Mapping the Ocean’s Plankton: One Ten East log

One Ten East Logs from the IIOE-2 voyage aboard RV Investigator will be posted on the WAMSI website during the month long voyage.


Log from One Ten East

The RV Investigator is currently undertaking oceanographic research along the 110°E meridian off Western Australia as part of the second International Indian Ocean Expedition. The voyage is led by Professor Lynnath Beckley of Murdoch University and the research is supported by a grant of sea time on RV Investigator from the CSIRO Marine National Facility.

Date: June 07, 2019 Time:  1200 AWST
Latitude: 15°S Longitude: 111°E
Wind direction: NE Wind speed: 16 knots
Swell direction: NE 1m Depth: 5704 m
Air temperature: 28°C Sea temperature: 27°C
Notes: Towing the Triaxus undulating CTD across the East Gyral Current all day.


Mapping the Ocean’s Plankton

By Prof Andrew Jeffs

Oceans really are a microbial soup with just one litre of seawater containing 30,000–40,000 different types of microbes. Collectively these microbes make up 90% of life in the ocean by weight. They are the basis of food energy for ocean ecosystems and generate about half of the oxygen we breathe. Despite the huge importance of these microbes we know relatively little about their distribution and abundance in our oceans, and how this is changing. This is because they are microscopic and difficult to identify. However, advanced molecular genetic and computer cataloguing methods have progressed such that samples of seawater can be easily tested to identify all the resident organisms from their DNA signals.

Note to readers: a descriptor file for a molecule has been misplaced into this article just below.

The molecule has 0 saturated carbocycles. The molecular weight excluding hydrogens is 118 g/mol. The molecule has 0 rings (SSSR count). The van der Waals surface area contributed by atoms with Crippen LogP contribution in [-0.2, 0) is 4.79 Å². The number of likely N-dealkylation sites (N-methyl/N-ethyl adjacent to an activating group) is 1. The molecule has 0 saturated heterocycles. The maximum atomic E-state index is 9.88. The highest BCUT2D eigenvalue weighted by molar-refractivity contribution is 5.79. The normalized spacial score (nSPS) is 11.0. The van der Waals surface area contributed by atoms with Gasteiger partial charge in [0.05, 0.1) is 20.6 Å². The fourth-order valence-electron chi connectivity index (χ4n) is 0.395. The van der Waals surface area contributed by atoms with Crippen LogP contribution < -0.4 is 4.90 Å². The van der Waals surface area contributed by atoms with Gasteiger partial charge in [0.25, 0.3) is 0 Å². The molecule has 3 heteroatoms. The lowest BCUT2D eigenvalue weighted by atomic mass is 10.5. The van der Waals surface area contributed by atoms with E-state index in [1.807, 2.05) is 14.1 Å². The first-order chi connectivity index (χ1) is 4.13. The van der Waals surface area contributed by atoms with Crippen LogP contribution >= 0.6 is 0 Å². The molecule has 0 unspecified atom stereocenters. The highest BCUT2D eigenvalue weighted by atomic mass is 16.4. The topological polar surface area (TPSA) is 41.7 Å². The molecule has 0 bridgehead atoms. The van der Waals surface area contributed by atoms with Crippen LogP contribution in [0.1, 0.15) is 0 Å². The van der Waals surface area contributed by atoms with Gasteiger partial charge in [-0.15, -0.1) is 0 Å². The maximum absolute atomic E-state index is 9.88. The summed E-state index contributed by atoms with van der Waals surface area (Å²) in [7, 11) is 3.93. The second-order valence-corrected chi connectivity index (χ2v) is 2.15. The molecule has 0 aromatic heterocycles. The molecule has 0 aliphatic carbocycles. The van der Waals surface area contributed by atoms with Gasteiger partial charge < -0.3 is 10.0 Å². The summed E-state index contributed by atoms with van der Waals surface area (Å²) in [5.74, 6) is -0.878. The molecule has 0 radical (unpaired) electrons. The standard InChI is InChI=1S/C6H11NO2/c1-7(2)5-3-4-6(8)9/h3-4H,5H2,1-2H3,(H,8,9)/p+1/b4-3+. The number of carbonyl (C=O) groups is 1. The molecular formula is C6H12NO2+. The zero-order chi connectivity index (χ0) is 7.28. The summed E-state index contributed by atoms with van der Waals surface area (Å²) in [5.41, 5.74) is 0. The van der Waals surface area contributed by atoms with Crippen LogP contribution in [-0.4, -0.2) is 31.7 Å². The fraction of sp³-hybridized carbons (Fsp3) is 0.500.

A group of marine scientists and keen sailors now collect samples from around the world and contribute them to Plankton Planet Initiative, a global endeavour to map the world’s plankton to assess the biological health of our oceans. During the International Indian Ocean Expedition-2 110°East voyage, we are collecting daily samples along the 110°E line to contribute to this initiative.


Prior to deployment from RV Investigator, Prof Andrew Jeffs (University of Auckland) holds a microzooplankton net. Aimee van de Reis (PhD student, University of Auckland) holds the cod end, where the small plankton is collected. Photo: Micheline Jenner.


Aimee van de Reis (University of Auckland) filters the microzooplankton collected in the cod end of the net. Photo: Micheline Jenner.


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